Other Cities Are Tackling Maternal Deaths Among Black Women. Austin Can, Too.
Travis County doesn’t have to wait to address racial disparities in maternal mortality, a group of mothers, health care professionals, policymakers and community leaders said yesterday during a summit at Huston-Tillotson University.
In Texas, black women account for a small fraction of women who give birth, but make up about a third of the maternal deaths.
Marsha Jones, the co-founder and executive director of the reproductive health group The Afiya Center, says black women are dying regardless of their social status. She says years of institutional racism and personal prejudice has stacked the deck against black women seeking medical care when they're pregnant.
“My education and even my social circle won’t buy me out of this,” she said. “It won’t get me out of this.”
Jones told the crowd at the "Time to Show Up for Black Mothers" summit that big changes are needed because racial disparities are rooted in very old problems.
“It’s systemic,” she said. “It’s not going to fixed black woman to black women or black man to black man. It’s not going to be fixed that way. We have to literally deconstruct the system that's been put up."
During the event, there was a large discussion about the scope of the problem facing black mothers. But there was also talk about some of the things that could be done at a local level.
“There’s actually a movement toward that,” said Dr. Joia Crear-Perry, who has worked with cities looking to tackle this issue. “I am working with the New York City health department, and they have put together a maternal mortality task force. ... And they started with just counting the data.”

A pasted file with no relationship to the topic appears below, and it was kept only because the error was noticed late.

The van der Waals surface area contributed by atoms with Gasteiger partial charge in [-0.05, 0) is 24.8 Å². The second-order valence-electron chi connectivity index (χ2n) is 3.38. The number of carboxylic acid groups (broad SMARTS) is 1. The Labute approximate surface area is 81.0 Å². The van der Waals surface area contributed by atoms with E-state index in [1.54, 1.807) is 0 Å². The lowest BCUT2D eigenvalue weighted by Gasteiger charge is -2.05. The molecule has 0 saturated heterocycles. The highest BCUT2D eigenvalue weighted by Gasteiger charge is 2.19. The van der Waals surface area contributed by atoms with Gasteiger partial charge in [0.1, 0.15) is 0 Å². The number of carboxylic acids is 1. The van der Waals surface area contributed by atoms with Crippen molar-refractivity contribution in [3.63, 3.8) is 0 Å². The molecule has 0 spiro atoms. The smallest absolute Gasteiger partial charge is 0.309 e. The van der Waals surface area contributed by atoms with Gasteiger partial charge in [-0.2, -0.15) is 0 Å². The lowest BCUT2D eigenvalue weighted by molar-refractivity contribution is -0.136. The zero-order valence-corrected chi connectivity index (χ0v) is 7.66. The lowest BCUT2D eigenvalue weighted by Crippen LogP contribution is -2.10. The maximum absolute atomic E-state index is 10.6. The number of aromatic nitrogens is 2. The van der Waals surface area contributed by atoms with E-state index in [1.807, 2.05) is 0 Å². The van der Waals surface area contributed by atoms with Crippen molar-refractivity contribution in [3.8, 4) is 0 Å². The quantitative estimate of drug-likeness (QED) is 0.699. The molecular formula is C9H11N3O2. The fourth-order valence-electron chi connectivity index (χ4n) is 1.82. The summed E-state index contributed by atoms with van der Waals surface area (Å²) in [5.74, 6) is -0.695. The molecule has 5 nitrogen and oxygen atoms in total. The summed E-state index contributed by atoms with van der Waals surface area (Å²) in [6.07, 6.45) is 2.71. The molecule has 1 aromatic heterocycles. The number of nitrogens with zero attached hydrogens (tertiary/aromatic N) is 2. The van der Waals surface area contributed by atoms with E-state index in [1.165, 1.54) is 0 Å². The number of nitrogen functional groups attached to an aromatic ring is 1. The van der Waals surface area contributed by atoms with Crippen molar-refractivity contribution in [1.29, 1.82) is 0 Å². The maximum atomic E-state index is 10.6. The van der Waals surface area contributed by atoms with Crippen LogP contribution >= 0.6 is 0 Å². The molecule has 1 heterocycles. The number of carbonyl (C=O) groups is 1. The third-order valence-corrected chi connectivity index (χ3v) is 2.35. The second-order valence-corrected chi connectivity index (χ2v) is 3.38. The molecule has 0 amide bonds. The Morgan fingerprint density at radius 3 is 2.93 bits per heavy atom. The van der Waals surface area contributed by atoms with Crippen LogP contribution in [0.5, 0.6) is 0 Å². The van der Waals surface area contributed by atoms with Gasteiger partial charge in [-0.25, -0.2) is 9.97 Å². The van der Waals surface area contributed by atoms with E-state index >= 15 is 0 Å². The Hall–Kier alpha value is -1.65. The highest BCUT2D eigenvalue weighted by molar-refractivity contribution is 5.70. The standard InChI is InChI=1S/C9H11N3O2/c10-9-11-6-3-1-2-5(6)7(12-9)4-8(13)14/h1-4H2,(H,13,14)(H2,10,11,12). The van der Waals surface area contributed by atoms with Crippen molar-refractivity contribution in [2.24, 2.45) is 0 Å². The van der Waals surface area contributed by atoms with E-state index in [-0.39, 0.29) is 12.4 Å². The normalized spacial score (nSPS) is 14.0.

Crear-Perry says the city collected data from local hospitals, asking for information about women who died during childbirth, as well as instances where women almost died. The information helps health officials come up with a game plan. She says cities like Philadelphia and Houston have also taken data collection into their own hands.
Crear-Perry says it’s easier to mobilize smaller communities than a giant state like Texas. And, she says, Austin is in a good position for taking this on.
“You have motivated individuals and motivated systems here who want to see improvement and want to see work happen,” she said. “So it’s now just building on that momentum and getting it going.”
Crear-Perry also says a local approach would ensure the city is addressing problems specific to this area.
Aphrica Farrow, a counselor with Austin Public Health, pointed out, for example, that many members of the black community in Austin have been displaced and are now farther away from some of the bigger health care providers.
She says an approach to tackling racial disparities in maternal health outcomes should take into account that many black mothers in this area are moving to more rural areas.